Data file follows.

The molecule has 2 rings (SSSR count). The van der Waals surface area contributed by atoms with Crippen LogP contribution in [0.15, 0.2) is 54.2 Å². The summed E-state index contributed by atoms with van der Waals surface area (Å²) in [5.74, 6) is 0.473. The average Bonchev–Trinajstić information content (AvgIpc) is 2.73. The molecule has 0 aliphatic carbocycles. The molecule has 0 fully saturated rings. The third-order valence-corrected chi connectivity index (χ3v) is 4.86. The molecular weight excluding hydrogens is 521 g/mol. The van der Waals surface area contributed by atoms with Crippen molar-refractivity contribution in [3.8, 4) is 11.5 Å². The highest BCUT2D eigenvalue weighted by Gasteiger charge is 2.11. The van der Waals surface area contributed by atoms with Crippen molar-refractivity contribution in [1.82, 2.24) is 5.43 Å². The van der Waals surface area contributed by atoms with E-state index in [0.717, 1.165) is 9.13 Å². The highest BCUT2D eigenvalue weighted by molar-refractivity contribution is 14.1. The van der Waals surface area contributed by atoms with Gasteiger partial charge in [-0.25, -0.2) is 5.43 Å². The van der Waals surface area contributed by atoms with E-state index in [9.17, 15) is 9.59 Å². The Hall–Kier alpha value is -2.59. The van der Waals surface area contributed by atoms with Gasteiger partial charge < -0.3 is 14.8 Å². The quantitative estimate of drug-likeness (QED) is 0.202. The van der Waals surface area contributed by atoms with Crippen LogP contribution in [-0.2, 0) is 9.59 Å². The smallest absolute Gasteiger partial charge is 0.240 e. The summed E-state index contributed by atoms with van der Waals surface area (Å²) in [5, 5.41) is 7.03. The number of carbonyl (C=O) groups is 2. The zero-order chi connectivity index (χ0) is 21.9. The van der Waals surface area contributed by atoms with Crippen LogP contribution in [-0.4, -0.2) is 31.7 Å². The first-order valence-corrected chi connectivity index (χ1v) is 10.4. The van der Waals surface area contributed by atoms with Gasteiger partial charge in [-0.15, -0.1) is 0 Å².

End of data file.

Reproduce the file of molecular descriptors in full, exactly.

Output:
The molecule has 2 rings (SSSR count). The van der Waals surface area contributed by atoms with Crippen LogP contribution in [0.15, 0.2) is 54.2 Å². The summed E-state index contributed by atoms with van der Waals surface area (Å²) in [5.74, 6) is 0.473. The average Bonchev–Trinajstić information content (AvgIpc) is 2.73. The molecule has 0 aliphatic carbocycles. The molecule has 0 fully saturated rings. The third-order valence-corrected chi connectivity index (χ3v) is 4.86. The molecular weight excluding hydrogens is 521 g/mol. The van der Waals surface area contributed by atoms with Crippen molar-refractivity contribution in [3.8, 4) is 11.5 Å². The highest BCUT2D eigenvalue weighted by Gasteiger charge is 2.11. The van der Waals surface area contributed by atoms with Crippen molar-refractivity contribution in [1.82, 2.24) is 5.43 Å². The van der Waals surface area contributed by atoms with E-state index in [0.717, 1.165) is 9.13 Å². The highest BCUT2D eigenvalue weighted by molar-refractivity contribution is 14.1. The van der Waals surface area contributed by atoms with Gasteiger partial charge in [-0.25, -0.2) is 5.43 Å². The van der Waals surface area contributed by atoms with E-state index in [9.17, 15) is 9.59 Å². The Hall–Kier alpha value is -2.59. The van der Waals surface area contributed by atoms with Gasteiger partial charge < -0.3 is 14.8 Å². The quantitative estimate of drug-likeness (QED) is 0.202. The van der Waals surface area contributed by atoms with Crippen LogP contribution in [-0.2, 0) is 9.59 Å². The smallest absolute Gasteiger partial charge is 0.240 e. The summed E-state index contributed by atoms with van der Waals surface area (Å²) in [5, 5.41) is 7.03. The number of carbonyl (C=O) groups is 2. The zero-order chi connectivity index (χ0) is 21.9. The van der Waals surface area contributed by atoms with Crippen LogP contribution in [-0.4, -0.2) is 31.7 Å². The first-order valence-corrected chi connectivity index (χ1v) is 10.4. The van der Waals surface area contributed by atoms with Gasteiger partial charge in [-0.15, -0.1) is 0 Å².